Example of a Design & Production Artistic Statement

Example of a Design & Production Artistic Statement

Carly Anders is a 2014-2015 recipient of the William R. Kenan, Jr. Excellence Scholarship program, the most prestigious scholarship program at the UNCSA. The School of Design & Production includes several in-depth concentrations in stagecaft and technical theater.

Letting Opportunity In
By Carly Anders

The arts are a sensory experience unlike anything else this earth has to offer. Our ears are wrapped up in the sounds of four part harmonies, and the patter of tap shoes. Our eyes are lost in a flurry of ball gowns and castle walls, flashy lights and dazzling special effects. But our minds, our imaginations, are carried by the show itself: by this idea that, in this small sacred space, a whole new universe has been created, just for us. But it’s a universe that can’t be completed until every last detail is in place. And that is where stage properties come into play, and finally step into the spotlight they deserve.

As a lifelong performer and theatre lover, I’ve seen my fair share of shows. From middle school “junior” performances to professional college productions, I’ve witnessed the best… and the worst. And for some reason, no matter how fantastic the set or terribly tailored the costumes, my entire life, my eyes have always gone to props first. I can’t put my finger on the first time props fascinated me, but I can remember the first times I noticed that they were never anyone’s prime concern. I knew when, in Annie in kindergarten, FDR’s wheelchair was really just one we borrowed from the school nurse’s office. I also realized when, in Beauty and the Beast, Belle’s dinner plates were made of paper that they were not only atrocious but also historically inaccurate for provincial France (and a prince’s castle, no less). As time went on, and tech weeks and the years between began to blend, my mind and eye grew sharper; always scanning the stage for the props I wanted so desperately to fall in love with. Until one day, I came to the realization that instead of watching from the wings or the audience again, I had an opportunity before me to really steal the limelight: not as an actor, but as a props master.

The day I stepped off the stage and into my director’s office, I knew I was making a change in my life. I just had no idea, at the time, how major its impact would be. For me, props are an integral part of any successful performance. They create the time period, they decorate the home, and they make the scene. Props are, quite possibly, the most underappreciated aspect of a production. Like the old saying “You don’t know what you’ve got ‘til its gone”, people don’t realize the significance of props until they simply aren’t there. Charlie without his Golden Ticket means no chocolate factory to explore. Brick without a crutch has no way to limp away from Maggie the Cat. And Elphaba without her Grimmerie is just a green girl shouting nonsense.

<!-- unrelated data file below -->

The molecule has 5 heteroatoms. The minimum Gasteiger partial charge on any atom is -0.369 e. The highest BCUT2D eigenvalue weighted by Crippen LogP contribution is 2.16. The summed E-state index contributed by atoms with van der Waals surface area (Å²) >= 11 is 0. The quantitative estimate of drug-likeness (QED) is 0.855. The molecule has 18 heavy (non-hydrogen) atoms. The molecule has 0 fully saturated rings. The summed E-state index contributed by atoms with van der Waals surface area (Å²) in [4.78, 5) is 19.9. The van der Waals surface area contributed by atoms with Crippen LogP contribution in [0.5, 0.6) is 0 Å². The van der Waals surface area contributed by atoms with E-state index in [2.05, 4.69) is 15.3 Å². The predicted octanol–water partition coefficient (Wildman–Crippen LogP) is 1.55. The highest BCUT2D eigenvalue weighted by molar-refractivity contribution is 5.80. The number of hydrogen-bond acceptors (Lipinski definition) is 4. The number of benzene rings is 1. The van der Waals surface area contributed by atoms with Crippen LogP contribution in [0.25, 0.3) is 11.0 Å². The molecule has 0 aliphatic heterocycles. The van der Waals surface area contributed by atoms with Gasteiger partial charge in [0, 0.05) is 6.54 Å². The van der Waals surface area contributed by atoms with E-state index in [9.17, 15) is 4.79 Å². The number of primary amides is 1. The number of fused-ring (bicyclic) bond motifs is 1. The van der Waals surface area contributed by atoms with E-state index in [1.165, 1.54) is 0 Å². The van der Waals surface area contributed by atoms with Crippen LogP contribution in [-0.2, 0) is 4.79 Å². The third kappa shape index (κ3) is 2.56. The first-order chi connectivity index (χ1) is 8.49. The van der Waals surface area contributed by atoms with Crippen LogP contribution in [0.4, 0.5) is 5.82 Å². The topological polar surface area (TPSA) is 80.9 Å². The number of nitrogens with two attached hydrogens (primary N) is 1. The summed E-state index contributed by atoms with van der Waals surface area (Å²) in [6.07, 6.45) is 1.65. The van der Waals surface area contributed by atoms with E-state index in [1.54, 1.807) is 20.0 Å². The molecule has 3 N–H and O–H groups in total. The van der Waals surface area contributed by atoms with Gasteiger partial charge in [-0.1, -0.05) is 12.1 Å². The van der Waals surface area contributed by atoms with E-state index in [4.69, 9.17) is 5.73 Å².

I know that people in the last row won’t see every paint stroke. But I tell myself that someone in the first row might. Someone will notice and someone will appreciate the hard work that they can see was put into what they’re watching.

 Carly Anders

I see props as an incredible way to add depth to a show. In my experiences, whether crafting puppets or staining crates, the impact props can have on an audience is mind-boggling. As a designer, I strive to go the extra mile in the details of my work. I know that people in the last row won’t see every paint stroke. But I tell myself that someone in the first row might. Someone will notice and someone will appreciate the hard work that they can see was put into what they’re watching. In Doc’s Shop in West Side Story I could have easily chosen to decorate the shelves with solid colored cereal boxes and call it a day. Instead, I researched, edited, and recreated iconic labels and advertisements that would be found in a 1950s drugstore: a tiny touch, seen as unnecessary and a waste of time by most. But without it, Doc’s Shop would have never made the transition from half-painted platform to full corner store in just a few days of tech rehearsals.